Danny’s story

Est. read time: 5-6 minutes.

Most people who work for a charity develop a bond with the cause they support. For Helen Pickard, that connection is both special and personal. Helen is an Executive Assistant at East Anglia’s Children’s Hospices (EACH).

Based at Milton, her role is far-reaching and involves working alongside and supporting the charity’s directors and trustees. She started at the turn of the year and it’s a fitting development, given her family’s first-hand experience of EACH.

Ten-year-old son Danny has a rare condition called CHARGE Syndrome, which affects several parts of the body but mostly the eyes, ears and heart. He was born profoundly deaf, as well as having problems with his oesophagus, balance nerves and muscle tone and various sensory issues.

One of the things that helped with building muscle tone was his weekly swims in EACH’s hydrotherapy pool at Milton. Now, several years on, Helen proudly finds herself an EACH employee.

“EACH will always hold a special place in my heart and I feel lucky and blessed to work here,” she said. “It’s an incredible charity and provides so much care. It’s badly needed because there’s simply not enough money in the NHS.

“The pool made such a difference to Danny. He loved it and felt free in the water. He was able to float around and didn’t have to think about his balance.”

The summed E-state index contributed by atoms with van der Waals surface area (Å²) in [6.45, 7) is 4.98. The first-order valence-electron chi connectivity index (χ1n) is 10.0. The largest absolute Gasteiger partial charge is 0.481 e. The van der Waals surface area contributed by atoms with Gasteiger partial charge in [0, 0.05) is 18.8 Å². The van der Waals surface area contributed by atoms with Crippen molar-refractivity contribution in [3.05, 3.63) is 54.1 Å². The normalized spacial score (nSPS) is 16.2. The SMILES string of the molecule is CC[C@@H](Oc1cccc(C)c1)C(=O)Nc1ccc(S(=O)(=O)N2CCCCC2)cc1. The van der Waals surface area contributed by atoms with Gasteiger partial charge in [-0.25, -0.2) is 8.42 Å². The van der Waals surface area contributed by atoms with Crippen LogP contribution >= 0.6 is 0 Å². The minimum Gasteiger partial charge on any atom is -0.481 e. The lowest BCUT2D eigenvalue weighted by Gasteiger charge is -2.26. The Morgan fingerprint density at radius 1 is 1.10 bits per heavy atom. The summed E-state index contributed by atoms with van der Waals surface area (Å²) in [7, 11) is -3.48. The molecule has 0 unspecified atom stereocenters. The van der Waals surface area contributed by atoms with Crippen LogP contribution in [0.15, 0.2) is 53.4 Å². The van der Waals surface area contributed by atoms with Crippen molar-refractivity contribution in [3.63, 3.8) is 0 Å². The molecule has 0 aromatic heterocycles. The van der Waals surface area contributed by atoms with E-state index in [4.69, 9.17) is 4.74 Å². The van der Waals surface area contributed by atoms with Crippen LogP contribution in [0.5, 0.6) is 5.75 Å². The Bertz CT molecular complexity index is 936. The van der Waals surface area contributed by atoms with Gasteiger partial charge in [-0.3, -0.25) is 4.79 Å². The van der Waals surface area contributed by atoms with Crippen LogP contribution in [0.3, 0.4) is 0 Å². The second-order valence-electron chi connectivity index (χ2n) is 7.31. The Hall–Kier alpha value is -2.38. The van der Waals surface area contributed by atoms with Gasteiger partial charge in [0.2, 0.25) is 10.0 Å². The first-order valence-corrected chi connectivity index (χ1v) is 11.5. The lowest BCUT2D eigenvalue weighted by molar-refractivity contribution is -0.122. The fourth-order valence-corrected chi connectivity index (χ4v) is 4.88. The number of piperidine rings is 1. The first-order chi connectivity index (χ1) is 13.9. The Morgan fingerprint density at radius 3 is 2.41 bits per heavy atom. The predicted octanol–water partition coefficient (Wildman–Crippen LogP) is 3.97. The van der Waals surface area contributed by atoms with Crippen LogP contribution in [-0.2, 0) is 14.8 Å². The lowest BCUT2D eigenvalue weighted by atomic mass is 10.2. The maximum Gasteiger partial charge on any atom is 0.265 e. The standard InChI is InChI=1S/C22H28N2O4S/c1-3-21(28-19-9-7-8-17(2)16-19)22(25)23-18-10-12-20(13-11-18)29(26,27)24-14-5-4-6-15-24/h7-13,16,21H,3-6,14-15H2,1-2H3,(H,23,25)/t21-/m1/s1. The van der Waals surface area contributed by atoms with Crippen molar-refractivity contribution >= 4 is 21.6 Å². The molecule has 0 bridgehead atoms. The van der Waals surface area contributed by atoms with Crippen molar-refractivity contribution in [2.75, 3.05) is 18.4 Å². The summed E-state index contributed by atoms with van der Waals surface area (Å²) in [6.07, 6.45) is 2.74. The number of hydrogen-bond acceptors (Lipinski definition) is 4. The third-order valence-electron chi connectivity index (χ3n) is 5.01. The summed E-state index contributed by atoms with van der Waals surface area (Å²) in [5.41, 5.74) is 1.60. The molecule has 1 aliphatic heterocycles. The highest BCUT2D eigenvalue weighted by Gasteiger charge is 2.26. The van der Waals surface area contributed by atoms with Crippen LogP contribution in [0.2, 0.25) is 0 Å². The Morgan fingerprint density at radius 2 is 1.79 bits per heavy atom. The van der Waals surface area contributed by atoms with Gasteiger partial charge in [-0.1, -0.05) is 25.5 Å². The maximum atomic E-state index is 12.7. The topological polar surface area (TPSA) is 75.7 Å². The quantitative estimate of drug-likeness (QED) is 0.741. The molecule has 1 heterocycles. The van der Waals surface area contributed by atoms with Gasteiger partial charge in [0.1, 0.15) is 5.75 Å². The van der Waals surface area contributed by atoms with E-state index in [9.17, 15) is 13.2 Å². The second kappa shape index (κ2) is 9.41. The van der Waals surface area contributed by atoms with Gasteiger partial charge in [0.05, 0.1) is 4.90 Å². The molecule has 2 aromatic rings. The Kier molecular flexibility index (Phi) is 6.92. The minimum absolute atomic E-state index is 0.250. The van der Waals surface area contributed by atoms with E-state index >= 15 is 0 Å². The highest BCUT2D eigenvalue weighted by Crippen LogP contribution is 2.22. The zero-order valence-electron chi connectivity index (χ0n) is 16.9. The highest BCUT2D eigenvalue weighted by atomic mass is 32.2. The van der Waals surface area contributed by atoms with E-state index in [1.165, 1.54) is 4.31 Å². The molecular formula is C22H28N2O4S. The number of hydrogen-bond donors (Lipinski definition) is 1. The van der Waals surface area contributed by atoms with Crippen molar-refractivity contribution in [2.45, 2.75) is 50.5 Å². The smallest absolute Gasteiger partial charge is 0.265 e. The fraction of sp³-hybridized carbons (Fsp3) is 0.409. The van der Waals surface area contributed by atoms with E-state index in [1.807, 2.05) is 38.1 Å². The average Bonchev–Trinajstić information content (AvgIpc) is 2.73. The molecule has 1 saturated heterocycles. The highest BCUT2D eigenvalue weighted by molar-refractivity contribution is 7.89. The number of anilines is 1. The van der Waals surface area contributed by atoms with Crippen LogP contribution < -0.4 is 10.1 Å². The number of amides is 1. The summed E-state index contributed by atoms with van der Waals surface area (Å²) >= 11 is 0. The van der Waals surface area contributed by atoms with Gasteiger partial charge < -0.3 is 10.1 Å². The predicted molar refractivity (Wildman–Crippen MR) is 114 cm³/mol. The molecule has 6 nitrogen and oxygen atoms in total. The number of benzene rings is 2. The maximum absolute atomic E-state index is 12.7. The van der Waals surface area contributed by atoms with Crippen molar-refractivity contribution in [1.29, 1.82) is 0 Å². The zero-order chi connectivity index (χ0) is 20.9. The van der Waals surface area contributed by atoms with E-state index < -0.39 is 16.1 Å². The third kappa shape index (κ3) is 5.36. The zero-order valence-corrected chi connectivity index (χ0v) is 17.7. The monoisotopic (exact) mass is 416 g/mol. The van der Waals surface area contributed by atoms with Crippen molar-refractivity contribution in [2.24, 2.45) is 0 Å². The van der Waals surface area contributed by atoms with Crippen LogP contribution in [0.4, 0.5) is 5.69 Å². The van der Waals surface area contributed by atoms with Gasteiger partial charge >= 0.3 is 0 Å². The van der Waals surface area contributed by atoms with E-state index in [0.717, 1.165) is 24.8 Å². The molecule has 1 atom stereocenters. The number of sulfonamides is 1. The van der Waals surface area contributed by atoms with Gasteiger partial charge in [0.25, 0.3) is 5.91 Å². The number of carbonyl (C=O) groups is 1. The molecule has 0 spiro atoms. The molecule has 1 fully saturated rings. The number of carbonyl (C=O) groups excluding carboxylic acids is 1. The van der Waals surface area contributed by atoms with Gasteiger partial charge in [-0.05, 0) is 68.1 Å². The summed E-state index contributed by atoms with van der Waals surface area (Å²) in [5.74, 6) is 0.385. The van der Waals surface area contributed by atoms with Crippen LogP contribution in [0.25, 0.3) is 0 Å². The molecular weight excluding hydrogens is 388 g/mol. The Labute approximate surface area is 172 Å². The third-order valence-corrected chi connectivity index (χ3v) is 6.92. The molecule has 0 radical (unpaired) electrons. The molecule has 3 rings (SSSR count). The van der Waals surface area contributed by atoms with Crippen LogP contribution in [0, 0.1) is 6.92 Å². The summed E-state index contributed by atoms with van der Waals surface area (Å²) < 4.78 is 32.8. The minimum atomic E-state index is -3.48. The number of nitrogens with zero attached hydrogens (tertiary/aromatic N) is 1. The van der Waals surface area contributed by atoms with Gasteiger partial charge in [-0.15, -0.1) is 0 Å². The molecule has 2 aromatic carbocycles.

Prior to joining EACH, Helen’s career ranged from accounts to customer service and PA work. She was an events manager before falling pregnant, taking ten years out to become a full-time carer for Danny.

She knew it would be impossible to juggle employment with looking after her son but was beginning to think about returning to work when COVID struck.

“Danny’s at school a lot more now (Granta School, in Linton) and I started thinking I’d like to work again,” she said. “I did an Open University course, just to check my brain still worked, and managed to get a distinction in Child Psychology and Childhood Studies.

“It blew me away as I wasn’t expecting it but, at that stage, I still wasn’t sure where it was heading, but knew I needed to do something useful with my time. I didn’t want to work for a profit-making organisation and was keen to work for a charity.

“I missed out on another role here but, fortunately, was approached about the role of Executive Assistant. I absolutely love working at EACH. It’s a bit of payback, given what the charity has done for us in the past.

“I feel I’m able to empathise with some of the families, because we’ve experienced similar things. We’ve faced risky, complicated surgeries and come close to losing Danny. You’re always worrying so I understand what parents are going through.”

Helen and husband Paul have certainly had plenty to contend with since Danny’s birth. It was initially detected that he had trachea oesophageal fistula – an abnormal connection between the trachea and oesophagus.

It left him unable to eat and a surgical repair was carried out when he was just two days old. Then, at six months, it was discovered he was profoundly deaf.

Danny did not have cochlear nerves – the sensory nerve essential for hearing – in either ear. The only hope was pioneering surgery involving an Auditory Brainstem Implant (ABI), just starting to be carried out on children.